Question #27b9d

2 Answers
Sep 30, 2015

Answer:

It is #R#.

Explanation:

enter image source here

You need to assign priorities for the groups atached to the stereocenter by taking a look at the atomic number of the atom that is directly attached to the carbon atom, i.e. to the stereocenter.

So, for the groups you have, the atoms attached to the stereocenter are

  • For #W -># the #"N"# in #"NH"_2#;
  • For #X -># the #"C"# in #"CH"_3#;
  • For #Y -># the chlorine atom, #"Cl"#;
  • For #Z -># the #"C"# in #"CH"_2"NH"_2#.

The idea here is that you assign priorities in order of decreasing atomic number. The atom will the biggest atomic number will get priority #color(red)(1)#, the atom with the second-biggest atomic number will get priority #color(red)(2)#, and so on.

In this case, you have nitrogen, #Z = 7#, chlorine, #Z = 17#, and two carbon atoms, #Z = 6#.

So chlorine will get priority #color(red)(1)# and nitrogen will get priority #color(red)(2)#.

But what do you do for the two carbon atoms? Which one gets priority #color(red)(3)# and which one gets priority #color(red)(4)#?

To decide that, look at the atoms that are attached to these two carbon atoms in their respective groups.

Group #X# has its carbon atom attached to three hydrogen atoms, while group #Z# has its carbon atom attached to two hydrogen atoms and a nitrogen atom.

#"H"_2"C" - "NH"_2#

So, for group #X# you have three hydrogen atoms, #Z = 1#. For group #Z#, you have two hydrogen atoms and one nitrogen atom, so you get

#"For group X: " "H " "H " "H" #
#"For group Z: " "N " "H " "H"#

The first point of difference between these two lists will constitute the tiebreaker. In your case, the tiebreaker is the nitrogen atom, atomic number of #Z = 7#, which beats the hydrogen atom, atomic number #Z=1#.

This means that group #Z# will get priority #color(red)(3)# and group #X# will get priority #color(red)(4)#.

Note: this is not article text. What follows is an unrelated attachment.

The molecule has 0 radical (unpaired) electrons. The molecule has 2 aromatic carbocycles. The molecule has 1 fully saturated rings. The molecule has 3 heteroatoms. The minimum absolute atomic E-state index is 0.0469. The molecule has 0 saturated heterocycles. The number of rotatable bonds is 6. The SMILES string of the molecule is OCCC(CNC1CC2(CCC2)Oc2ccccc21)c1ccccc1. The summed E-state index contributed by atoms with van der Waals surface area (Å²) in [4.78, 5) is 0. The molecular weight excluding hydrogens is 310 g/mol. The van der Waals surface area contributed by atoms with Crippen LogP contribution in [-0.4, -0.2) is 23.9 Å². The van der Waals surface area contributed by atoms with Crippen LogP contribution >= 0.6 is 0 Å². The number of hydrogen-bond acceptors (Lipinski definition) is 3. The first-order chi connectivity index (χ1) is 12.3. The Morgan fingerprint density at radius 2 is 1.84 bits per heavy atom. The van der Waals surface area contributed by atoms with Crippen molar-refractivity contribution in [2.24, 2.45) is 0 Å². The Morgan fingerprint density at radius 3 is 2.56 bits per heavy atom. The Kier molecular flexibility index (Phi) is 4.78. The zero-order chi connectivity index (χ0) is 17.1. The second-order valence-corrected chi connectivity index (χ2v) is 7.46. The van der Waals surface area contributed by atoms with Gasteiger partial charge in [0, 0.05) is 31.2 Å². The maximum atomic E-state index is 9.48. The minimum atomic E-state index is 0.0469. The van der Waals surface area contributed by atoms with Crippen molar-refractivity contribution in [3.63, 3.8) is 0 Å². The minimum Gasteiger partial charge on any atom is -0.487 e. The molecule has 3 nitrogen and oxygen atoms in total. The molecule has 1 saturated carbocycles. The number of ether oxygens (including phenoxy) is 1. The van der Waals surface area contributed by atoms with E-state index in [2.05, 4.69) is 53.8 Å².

So, this is what you have

enter image source here

Now, in order to assign an #R# or #S# configuration for your stereocenter, you need to have the group with the lowest priority on the dash, i.e. pointing away from the plane of the page.

So basically, you need #color(red)(4)# to be where #color(red)(3)# is.

Now, you could rotate the molecule in your mind to see how the configuration would change if group #X# is placed on the dash, or you could use a little trick to find the #R# or #S# configuration without changing the orientation of the molecule.

Since this answer is already pretty long, I'll show you the quick way.

So, you know that can determine the configuration of the stereocenter by ignoring the group with the lowest priority and checking to see the direction in which the remaining priorities increase

  • if they increase counterclockwise, then you have #S#
  • if they increase clockwise, then you have #R#

Since the group with the lowest priority is not on the dash, you can switch it with the group that is on the dash so that it lands on the dash.

Keep in mind, however, that switching the position of any two groups will change the stereocenter configuration!.

In your case, if you switch #color(red)(4)# with #color(red)(3)#, so that the lowest priority group is now on the dash, you get

enter image source here

The priorities increase from priority #color(red)(1)# to priority #color(red)(3)# counterclockwiseclockwise, so the stereocenter is #S# (I apologise for the awful quality)

enter image source here

However, since you switched two groups to get this configuration, you have to reverse it to get the actual one.

Therefore, the stereocent is not #S#, but #R#, which is what you would get if group #X# was placed on the dash without having to switch it with another group.

Sep 30, 2015

Answer:

The configuration is (R) .

Explanation:

Let us write the structure of your molecule first and assign priorities:
enter image source here

Priorities are assigned based on the atomic number. The rule is the following:
Assign priorities (1, 2, 3, or 4) to the atoms directly bonded to the stereogenic center in order of decreasing atomic number.

Next we look at the lowest priority substituent (#CH_3#), it should be facing backward; which is not in this case!

The rule is very simple, you switch places between the lowest priority substituent (#CH_3#) and the actual substituent facing backward (#CH_2NH_2#), here is what you get:
enter image source here

Label the new configuration after rotation; it is going to be (S) .
Flip the configuration: Which means since it is (S) it will become (R).

You're DONE.

Note: some textbooks mention that you have to rotate the molecule, which means you have to work your imagination, since it is a 3D molecule and you are working on a 2D surface (the paper or computer monitor) sometimes it becomes confusing, this method is way simplier.

Here is a video on labeling stereogenic centres R and S. There is part 1 and part 2.